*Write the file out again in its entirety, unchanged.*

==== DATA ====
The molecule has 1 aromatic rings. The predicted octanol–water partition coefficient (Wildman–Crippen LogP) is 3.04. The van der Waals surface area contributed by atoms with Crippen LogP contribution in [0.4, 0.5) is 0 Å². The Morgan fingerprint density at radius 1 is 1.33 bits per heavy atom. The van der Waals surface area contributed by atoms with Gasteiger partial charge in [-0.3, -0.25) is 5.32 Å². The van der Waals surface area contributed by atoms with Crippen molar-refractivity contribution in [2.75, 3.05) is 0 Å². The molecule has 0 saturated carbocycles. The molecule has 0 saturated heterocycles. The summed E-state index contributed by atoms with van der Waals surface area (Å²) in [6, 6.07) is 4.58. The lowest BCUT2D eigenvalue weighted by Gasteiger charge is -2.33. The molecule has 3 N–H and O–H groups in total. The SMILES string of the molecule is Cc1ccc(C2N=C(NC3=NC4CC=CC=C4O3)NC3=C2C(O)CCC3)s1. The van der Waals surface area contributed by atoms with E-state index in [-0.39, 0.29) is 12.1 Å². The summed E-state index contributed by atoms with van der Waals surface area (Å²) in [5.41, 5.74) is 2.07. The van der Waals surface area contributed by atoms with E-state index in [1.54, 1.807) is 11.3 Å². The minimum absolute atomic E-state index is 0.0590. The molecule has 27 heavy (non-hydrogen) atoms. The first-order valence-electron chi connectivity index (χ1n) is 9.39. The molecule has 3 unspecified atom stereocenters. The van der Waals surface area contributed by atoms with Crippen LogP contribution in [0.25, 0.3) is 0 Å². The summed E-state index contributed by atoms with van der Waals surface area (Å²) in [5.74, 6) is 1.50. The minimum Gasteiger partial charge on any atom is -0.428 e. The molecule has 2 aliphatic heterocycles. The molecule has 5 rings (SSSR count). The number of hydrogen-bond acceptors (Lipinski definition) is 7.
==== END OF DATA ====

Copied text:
The molecule has 1 aromatic rings. The predicted octanol–water partition coefficient (Wildman–Crippen LogP) is 3.04. The van der Waals surface area contributed by atoms with Crippen LogP contribution in [0.4, 0.5) is 0 Å². The Morgan fingerprint density at radius 1 is 1.33 bits per heavy atom. The van der Waals surface area contributed by atoms with Gasteiger partial charge in [-0.3, -0.25) is 5.32 Å². The van der Waals surface area contributed by atoms with Crippen molar-refractivity contribution in [2.75, 3.05) is 0 Å². The molecule has 0 saturated carbocycles. The molecule has 0 saturated heterocycles. The summed E-state index contributed by atoms with van der Waals surface area (Å²) in [6, 6.07) is 4.58. The lowest BCUT2D eigenvalue weighted by Gasteiger charge is -2.33. The molecule has 3 N–H and O–H groups in total. The SMILES string of the molecule is Cc1ccc(C2N=C(NC3=NC4CC=CC=C4O3)NC3=C2C(O)CCC3)s1. The van der Waals surface area contributed by atoms with E-state index in [-0.39, 0.29) is 12.1 Å². The summed E-state index contributed by atoms with van der Waals surface area (Å²) in [5.41, 5.74) is 2.07. The van der Waals surface area contributed by atoms with E-state index in [1.54, 1.807) is 11.3 Å². The minimum absolute atomic E-state index is 0.0590. The molecule has 27 heavy (non-hydrogen) atoms. The first-order valence-electron chi connectivity index (χ1n) is 9.39. The molecule has 3 unspecified atom stereocenters. The van der Waals surface area contributed by atoms with Crippen LogP contribution in [0.25, 0.3) is 0 Å². The summed E-state index contributed by atoms with van der Waals surface area (Å²) in [5.74, 6) is 1.50. The minimum Gasteiger partial charge on any atom is -0.428 e. The molecule has 2 aliphatic heterocycles. The molecule has 5 rings (SSSR count). The number of hydrogen-bond acceptors (Lipinski definition) is 7.